PC makers sell hardware. If you want to run DOS on thing why should they care as long as they get your money?
      • That's it though

        They don't care if you do that. However, they have no incentive to make sure it runs DOS well.
        Jason Joyner
        • No Obligation, and No Incentive to Buy

          This is correct, the OEM has no obligation to make the system, the BIOS, the firmare or anything else work well with Linux, or with any other operating system than the one it was sold with. But I hope there is some chance that users who are better informed about what works and what doesn't, and how easily, will make a better decision about which systems to buy when they intend to run Linux, whether alone or dual-boot. That is the reason that I write this blog, to try to spread some information and perhaps be of help to some others.

          As it happens, I have really like HP hardware over the years, I have found it to be generally well designed, well built and well supported. But their UEFI implementation is absolutely awful, so for the past year or so I have strongly advised my friends and family to avoid buying HP systems. I hope that readers of my blog might have gotten the same impression, when I use words like "irritating", "frustrating", "maddening".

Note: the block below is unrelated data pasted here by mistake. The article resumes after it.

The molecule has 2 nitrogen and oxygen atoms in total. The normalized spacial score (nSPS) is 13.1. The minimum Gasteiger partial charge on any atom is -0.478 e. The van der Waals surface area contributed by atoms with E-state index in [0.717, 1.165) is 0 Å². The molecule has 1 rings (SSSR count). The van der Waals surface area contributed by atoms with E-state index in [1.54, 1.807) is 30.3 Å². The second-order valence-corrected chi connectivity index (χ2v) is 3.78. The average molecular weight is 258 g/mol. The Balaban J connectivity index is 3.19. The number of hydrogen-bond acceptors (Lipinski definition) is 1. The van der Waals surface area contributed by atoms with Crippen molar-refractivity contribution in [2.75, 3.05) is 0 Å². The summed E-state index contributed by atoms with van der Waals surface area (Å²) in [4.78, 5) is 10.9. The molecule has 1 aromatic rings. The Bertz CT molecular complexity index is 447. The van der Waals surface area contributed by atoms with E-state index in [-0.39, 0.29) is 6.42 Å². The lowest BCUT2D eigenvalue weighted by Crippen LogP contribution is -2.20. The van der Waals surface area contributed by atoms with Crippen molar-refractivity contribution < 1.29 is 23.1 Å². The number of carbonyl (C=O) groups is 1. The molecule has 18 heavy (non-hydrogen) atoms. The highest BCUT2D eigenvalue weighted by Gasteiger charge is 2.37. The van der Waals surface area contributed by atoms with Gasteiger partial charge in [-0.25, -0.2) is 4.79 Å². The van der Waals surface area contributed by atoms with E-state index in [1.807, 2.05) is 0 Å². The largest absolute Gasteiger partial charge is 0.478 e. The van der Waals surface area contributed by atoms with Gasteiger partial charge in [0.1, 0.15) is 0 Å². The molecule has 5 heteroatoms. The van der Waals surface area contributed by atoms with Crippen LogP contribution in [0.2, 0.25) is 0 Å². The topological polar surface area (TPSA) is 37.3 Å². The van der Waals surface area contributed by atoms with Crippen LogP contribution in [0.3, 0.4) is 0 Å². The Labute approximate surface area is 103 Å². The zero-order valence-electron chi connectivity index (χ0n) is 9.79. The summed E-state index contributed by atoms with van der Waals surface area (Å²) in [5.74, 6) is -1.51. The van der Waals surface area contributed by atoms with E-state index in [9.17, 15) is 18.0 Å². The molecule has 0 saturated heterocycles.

• I also have an HP laptop with UEFI

            J.A., I have to agree with you on the problems with HP's implementation of UEFI.

            I'm running Fedora right now because when I got the laptop in April 2013, it was the only distribution I could successfully install and dual-boot with Windows 8.

            The problem with boot order is maddening. There seems to be no way to get it to boot Linux first.

            I think the key might be adding Linux to the Windows boot menu and putting it first, and then letting the laptop boot to the Windows bootloader, where Linux would be the first choice.

            Unfortunately I haven't been able to figure this out. It might have something to do with Fedora creating a separate EFI partition (I think you've covered this before).

            Changing the boot order in the BIOS is impossible, as you've also found out. I thought that this would be fixed at some point in a BIOS/firmware update from HP, but that hasn't happened.

            Eventually I'm going to just single-boot Linux and leave all of this trouble behind, but it would be nice to have HP's BIOS give the user the choice of what to boot first.
            Steven Rosenberg
          • I still call it a BIOS ...

            I just read the comments, and as far as I'm concerned, there' s difference between calling it a UEFI BIOS and UEFI firmware. Especially in my HP Pavilion g6, it looks the same -- just as ugly as any BIOS from the last 15 years.

            I forgot to mention that efibootmgr in Linux can fix a lot of things in HP's UEFI implementation, but s J.A. says, any changes in boot order do not stick after a reboot.

            HP should fix this and allow changes in boot order in the "firmware."
            Steven Rosenberg
    • And only one incentive to make it unfriendly

      What that would be is left as an exercise for the student.
      John L. Ries
    • Re: PC makers no incentive to make UEFI friendly

      "Duel boot" indeed.
  • Yes, UEFI is terrible!